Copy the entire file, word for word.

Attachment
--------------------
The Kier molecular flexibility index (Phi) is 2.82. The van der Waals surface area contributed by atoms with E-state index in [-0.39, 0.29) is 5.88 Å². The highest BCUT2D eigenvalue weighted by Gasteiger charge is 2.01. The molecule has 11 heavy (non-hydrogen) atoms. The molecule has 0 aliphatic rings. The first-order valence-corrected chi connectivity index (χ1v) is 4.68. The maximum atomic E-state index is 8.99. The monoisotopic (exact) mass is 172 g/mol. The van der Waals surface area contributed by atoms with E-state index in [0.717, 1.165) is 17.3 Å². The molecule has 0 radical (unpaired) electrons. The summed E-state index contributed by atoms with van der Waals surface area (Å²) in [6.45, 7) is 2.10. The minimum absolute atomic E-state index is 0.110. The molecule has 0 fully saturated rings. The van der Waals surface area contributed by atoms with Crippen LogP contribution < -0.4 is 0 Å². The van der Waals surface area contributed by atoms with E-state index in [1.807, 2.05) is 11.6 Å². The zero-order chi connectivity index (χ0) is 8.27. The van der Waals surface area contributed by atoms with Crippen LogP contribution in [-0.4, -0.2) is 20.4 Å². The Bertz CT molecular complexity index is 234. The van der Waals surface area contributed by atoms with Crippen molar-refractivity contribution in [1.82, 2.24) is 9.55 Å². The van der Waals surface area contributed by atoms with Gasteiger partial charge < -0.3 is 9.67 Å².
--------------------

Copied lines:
The Kier molecular flexibility index (Phi) is 2.82. The van der Waals surface area contributed by atoms with E-state index in [-0.39, 0.29) is 5.88 Å². The highest BCUT2D eigenvalue weighted by Gasteiger charge is 2.01. The molecule has 11 heavy (non-hydrogen) atoms. The molecule has 0 aliphatic rings. The first-order valence-corrected chi connectivity index (χ1v) is 4.68. The maximum atomic E-state index is 8.99. The monoisotopic (exact) mass is 172 g/mol. The van der Waals surface area contributed by atoms with E-state index in [0.717, 1.165) is 17.3 Å². The molecule has 0 radical (unpaired) electrons. The summed E-state index contributed by atoms with van der Waals surface area (Å²) in [6.45, 7) is 2.10. The minimum absolute atomic E-state index is 0.110. The molecule has 0 fully saturated rings. The van der Waals surface area contributed by atoms with Crippen LogP contribution < -0.4 is 0 Å². The van der Waals surface area contributed by atoms with E-state index in [1.807, 2.05) is 11.6 Å². The zero-order chi connectivity index (χ0) is 8.27. The van der Waals surface area contributed by atoms with Crippen LogP contribution in [-0.4, -0.2) is 20.4 Å². The Bertz CT molecular complexity index is 234. The van der Waals surface area contributed by atoms with Crippen molar-refractivity contribution in [1.82, 2.24) is 9.55 Å². The van der Waals surface area contributed by atoms with Gasteiger partial charge < -0.3 is 9.67 Å².